When you're planning to sit for a very long time every single day—such as in an office chair or a living room couch—you want the most comfortable seat available. The same holds true for a bike. If getting in the saddle feels as good as plopping on your sofa (or close enough, considering), you're more likely to spend lots of pain-free time on it. Like six, seven, even eight hours a day or longer, which will probably be what I'll be clocking daily during the 545-mile AIDS LifeCycle Ride from San Francisco to Los Angeles this June.

To get started on finding the best bike for the job, I reached out to the charity event's official bike sponsor and one of the most popular bicycle brands in the world, Cannondale, which conveniently has its headquarters located in Bethel, CT, just a two-hour train ride from NYC.

For the past nine years of the west coast ride's 12-year history, Cannondale has provided support for all cyclists at every stage, offering bike mechanics, demo bikes, and a general helping hand along the course. When I told them that I was looking for the coziest long-distance ride yet, they knew just what I needed: An appointment with the Guru Experience, an automated bike-fitting machine and software program that hones in on the most precise riding position to maximize power, comfort, and efficiency, all while you pedal.

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Even though Cannondale and the Guru Experience are owned by the same parent company, Montreal-based Dorel Industries Ltd., the innovative bike-fitting program is not partial to any one brand. Its database features more than 1,000 bike geometries from all over (find a dealer that offers this technology here). However, since Cannondale has generously offered to sponsor my ride for the event, I met with Guru fit expert Christopher Kautz with only one bike model in mind: Cannondale's lust-worthy SuperSix EVO. It's the same lightweight beast ridden by six amateur cyclists who made up the first all-female team (called The Rev) to complete the grueling Tour de France course one day ahead of the pros last summer.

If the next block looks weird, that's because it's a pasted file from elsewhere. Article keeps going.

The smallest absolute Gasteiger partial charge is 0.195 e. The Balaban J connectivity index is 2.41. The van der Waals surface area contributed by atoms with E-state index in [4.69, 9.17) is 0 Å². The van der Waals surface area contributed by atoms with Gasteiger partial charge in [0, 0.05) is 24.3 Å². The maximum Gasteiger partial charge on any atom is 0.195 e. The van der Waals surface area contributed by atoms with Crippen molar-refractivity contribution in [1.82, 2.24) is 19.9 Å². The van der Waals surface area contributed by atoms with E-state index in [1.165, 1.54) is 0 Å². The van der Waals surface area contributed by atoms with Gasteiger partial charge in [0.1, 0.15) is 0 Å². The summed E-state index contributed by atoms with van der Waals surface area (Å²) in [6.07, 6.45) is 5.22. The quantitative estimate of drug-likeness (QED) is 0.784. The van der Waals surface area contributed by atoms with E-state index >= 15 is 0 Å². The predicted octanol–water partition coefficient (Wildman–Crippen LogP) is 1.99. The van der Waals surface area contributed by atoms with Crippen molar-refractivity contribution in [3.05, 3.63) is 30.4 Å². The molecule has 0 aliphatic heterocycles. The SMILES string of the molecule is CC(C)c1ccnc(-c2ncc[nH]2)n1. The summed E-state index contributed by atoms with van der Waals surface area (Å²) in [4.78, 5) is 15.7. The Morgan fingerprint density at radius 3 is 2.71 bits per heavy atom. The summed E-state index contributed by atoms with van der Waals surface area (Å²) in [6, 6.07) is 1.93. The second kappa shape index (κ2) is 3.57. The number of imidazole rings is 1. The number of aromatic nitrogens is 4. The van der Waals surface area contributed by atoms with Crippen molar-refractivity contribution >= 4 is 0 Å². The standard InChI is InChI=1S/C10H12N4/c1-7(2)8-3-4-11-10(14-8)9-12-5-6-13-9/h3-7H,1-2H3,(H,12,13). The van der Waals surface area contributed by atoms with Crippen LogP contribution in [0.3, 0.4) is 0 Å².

When I mounted the machine that resembled a crude prototype of a boxy bike with one small back wheel, I had no idea what to expect. I began pedaling the stationary device in front of a large monitor featuring both a video of my moving image and some stats as Chris typed real-time notes into the unique software using a wireless keyboard.

Soon enough my bike seat started moving ever so slightly (we're talking millimeters) backward. While asking me questions about how it felt, Chris also watched my leg positioning and took measurements. Next the seat moved up and down, and again he asked questions, sounding a bit like my optometrist: “Do you like position A or B better?” At times, I couldn't even tell the difference, it was that subtle (that's partly what allows this device to be so precise). For the handlebars, it was the same protocol. We swapped out saddle styles a few times too.

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About an hour or so later (Chris really took his time getting it just right), the fit was complete and I had a long list of brands, models, and ideal sizes to choose from. I was totally surprised by the results:

  1. I've always preferred a more upright position—handlebars high, bike seat low—for comfort, but it turns out that lowering my handlebars may actually create more power in my pedal and protect my lower back.
  2. Since I started riding more seriously a few years ago, I assumed that a 51-inch bike frame is the perfect size for my 5'5" height. But the Guru bike fit revealed that in some brands and models, a 48-incher would serve me better.
  3. Interestingly, the bike doesn't necessarily have to be a women-specific model. Some men's (or unisex) styles are totally fine for me.
  4. If I were blindly granted my wish of a SuperSix EVO, which is a more aggressive frame that's a dream for shorter, faster distances like triathlons, I would have gotten the wrong bike for my body and this particular ride. Based on my specific stats, the equally drool-worthy, slightly more relaxed Synapse Carbon is ideal for my long-distance adventure.

I'm all set to pick up my all-white steed that was created to fit me like a glove on Friday. My first date with my new, made-just-for-me bike is Saturday, where I'll head out with Angie, my AIDS Ride buddy, for a 60-miler to see what this baby can do. Can't wait!

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